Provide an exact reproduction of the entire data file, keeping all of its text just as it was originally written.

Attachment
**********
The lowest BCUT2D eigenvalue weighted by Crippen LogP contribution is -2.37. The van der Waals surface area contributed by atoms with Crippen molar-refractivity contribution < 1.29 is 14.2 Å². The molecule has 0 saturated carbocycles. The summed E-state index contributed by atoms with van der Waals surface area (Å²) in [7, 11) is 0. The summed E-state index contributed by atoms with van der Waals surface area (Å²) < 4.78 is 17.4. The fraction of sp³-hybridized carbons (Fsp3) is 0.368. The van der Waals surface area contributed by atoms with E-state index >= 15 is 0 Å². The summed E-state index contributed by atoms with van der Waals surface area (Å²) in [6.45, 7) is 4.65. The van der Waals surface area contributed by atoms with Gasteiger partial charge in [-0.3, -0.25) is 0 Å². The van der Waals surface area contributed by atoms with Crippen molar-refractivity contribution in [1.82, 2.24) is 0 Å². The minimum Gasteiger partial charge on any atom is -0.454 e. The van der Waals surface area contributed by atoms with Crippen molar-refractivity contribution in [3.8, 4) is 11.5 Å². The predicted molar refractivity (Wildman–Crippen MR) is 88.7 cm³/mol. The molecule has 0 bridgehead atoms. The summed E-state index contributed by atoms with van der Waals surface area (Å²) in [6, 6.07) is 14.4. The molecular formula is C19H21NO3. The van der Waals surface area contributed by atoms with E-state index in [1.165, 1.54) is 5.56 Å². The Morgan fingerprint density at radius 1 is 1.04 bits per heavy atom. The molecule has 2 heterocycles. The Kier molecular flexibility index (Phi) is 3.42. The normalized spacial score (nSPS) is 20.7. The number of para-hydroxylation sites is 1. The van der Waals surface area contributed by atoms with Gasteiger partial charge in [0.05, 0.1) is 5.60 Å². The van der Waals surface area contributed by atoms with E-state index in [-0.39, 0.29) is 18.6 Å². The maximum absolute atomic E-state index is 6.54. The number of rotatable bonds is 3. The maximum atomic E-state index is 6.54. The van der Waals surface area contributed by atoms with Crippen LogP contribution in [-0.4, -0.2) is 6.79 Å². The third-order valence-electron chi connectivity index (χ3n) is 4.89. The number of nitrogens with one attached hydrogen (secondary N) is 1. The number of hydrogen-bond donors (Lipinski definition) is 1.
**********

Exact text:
The lowest BCUT2D eigenvalue weighted by Crippen LogP contribution is -2.37. The van der Waals surface area contributed by atoms with Crippen molar-refractivity contribution < 1.29 is 14.2 Å². The molecule has 0 saturated carbocycles. The summed E-state index contributed by atoms with van der Waals surface area (Å²) in [7, 11) is 0. The summed E-state index contributed by atoms with van der Waals surface area (Å²) < 4.78 is 17.4. The fraction of sp³-hybridized carbons (Fsp3) is 0.368. The van der Waals surface area contributed by atoms with E-state index >= 15 is 0 Å². The summed E-state index contributed by atoms with van der Waals surface area (Å²) in [6.45, 7) is 4.65. The van der Waals surface area contributed by atoms with Gasteiger partial charge in [-0.3, -0.25) is 0 Å². The van der Waals surface area contributed by atoms with Crippen molar-refractivity contribution in [1.82, 2.24) is 0 Å². The minimum Gasteiger partial charge on any atom is -0.454 e. The van der Waals surface area contributed by atoms with Crippen molar-refractivity contribution in [3.8, 4) is 11.5 Å². The predicted molar refractivity (Wildman–Crippen MR) is 88.7 cm³/mol. The molecule has 0 bridgehead atoms. The summed E-state index contributed by atoms with van der Waals surface area (Å²) in [6, 6.07) is 14.4. The molecular formula is C19H21NO3. The van der Waals surface area contributed by atoms with E-state index in [1.165, 1.54) is 5.56 Å². The Morgan fingerprint density at radius 1 is 1.04 bits per heavy atom. The molecule has 2 heterocycles. The Kier molecular flexibility index (Phi) is 3.42. The normalized spacial score (nSPS) is 20.7. The number of para-hydroxylation sites is 1. The van der Waals surface area contributed by atoms with Gasteiger partial charge in [0.05, 0.1) is 5.60 Å². The van der Waals surface area contributed by atoms with E-state index in [-0.39, 0.29) is 18.6 Å². The maximum absolute atomic E-state index is 6.54. The number of rotatable bonds is 3. The maximum atomic E-state index is 6.54. The van der Waals surface area contributed by atoms with Crippen LogP contribution in [-0.4, -0.2) is 6.79 Å². The third-order valence-electron chi connectivity index (χ3n) is 4.89. The number of nitrogens with one attached hydrogen (secondary N) is 1. The number of hydrogen-bond donors (Lipinski definition) is 1.